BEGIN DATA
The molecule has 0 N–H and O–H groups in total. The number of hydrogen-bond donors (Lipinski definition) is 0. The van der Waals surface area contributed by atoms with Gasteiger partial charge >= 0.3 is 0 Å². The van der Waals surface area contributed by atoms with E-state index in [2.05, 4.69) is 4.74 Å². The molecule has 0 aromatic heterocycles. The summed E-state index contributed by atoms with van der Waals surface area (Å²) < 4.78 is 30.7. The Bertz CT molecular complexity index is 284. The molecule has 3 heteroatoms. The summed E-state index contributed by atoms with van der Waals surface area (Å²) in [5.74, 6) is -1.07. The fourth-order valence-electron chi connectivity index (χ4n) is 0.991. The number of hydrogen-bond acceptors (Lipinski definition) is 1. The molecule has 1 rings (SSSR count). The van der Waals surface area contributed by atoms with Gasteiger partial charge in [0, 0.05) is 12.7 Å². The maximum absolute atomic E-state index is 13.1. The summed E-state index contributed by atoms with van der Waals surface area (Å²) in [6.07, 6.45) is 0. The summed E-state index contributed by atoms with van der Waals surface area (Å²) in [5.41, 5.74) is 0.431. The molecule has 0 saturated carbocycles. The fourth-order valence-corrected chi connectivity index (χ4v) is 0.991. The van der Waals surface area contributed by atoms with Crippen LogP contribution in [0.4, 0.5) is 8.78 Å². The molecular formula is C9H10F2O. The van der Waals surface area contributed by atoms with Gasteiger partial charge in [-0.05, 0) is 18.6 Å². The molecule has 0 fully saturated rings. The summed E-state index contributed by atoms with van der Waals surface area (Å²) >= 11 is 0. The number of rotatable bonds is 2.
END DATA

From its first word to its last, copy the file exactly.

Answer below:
The molecule has 0 N–H and O–H groups in total. The number of hydrogen-bond donors (Lipinski definition) is 0. The van der Waals surface area contributed by atoms with Gasteiger partial charge >= 0.3 is 0 Å². The van der Waals surface area contributed by atoms with E-state index in [2.05, 4.69) is 4.74 Å². The molecule has 0 aromatic heterocycles. The summed E-state index contributed by atoms with van der Waals surface area (Å²) < 4.78 is 30.7. The Bertz CT molecular complexity index is 284. The molecule has 3 heteroatoms. The summed E-state index contributed by atoms with van der Waals surface area (Å²) in [5.74, 6) is -1.07. The fourth-order valence-electron chi connectivity index (χ4n) is 0.991. The number of hydrogen-bond acceptors (Lipinski definition) is 1. The molecule has 1 rings (SSSR count). The van der Waals surface area contributed by atoms with Gasteiger partial charge in [0, 0.05) is 12.7 Å². The maximum absolute atomic E-state index is 13.1. The summed E-state index contributed by atoms with van der Waals surface area (Å²) in [6.07, 6.45) is 0. The summed E-state index contributed by atoms with van der Waals surface area (Å²) in [5.41, 5.74) is 0.431. The molecule has 0 saturated carbocycles. The fourth-order valence-corrected chi connectivity index (χ4v) is 0.991. The van der Waals surface area contributed by atoms with Crippen LogP contribution in [0.4, 0.5) is 8.78 Å². The molecular formula is C9H10F2O. The van der Waals surface area contributed by atoms with Gasteiger partial charge in [-0.05, 0) is 18.6 Å². The molecule has 0 fully saturated rings. The summed E-state index contributed by atoms with van der Waals surface area (Å²) >= 11 is 0. The number of rotatable bonds is 2.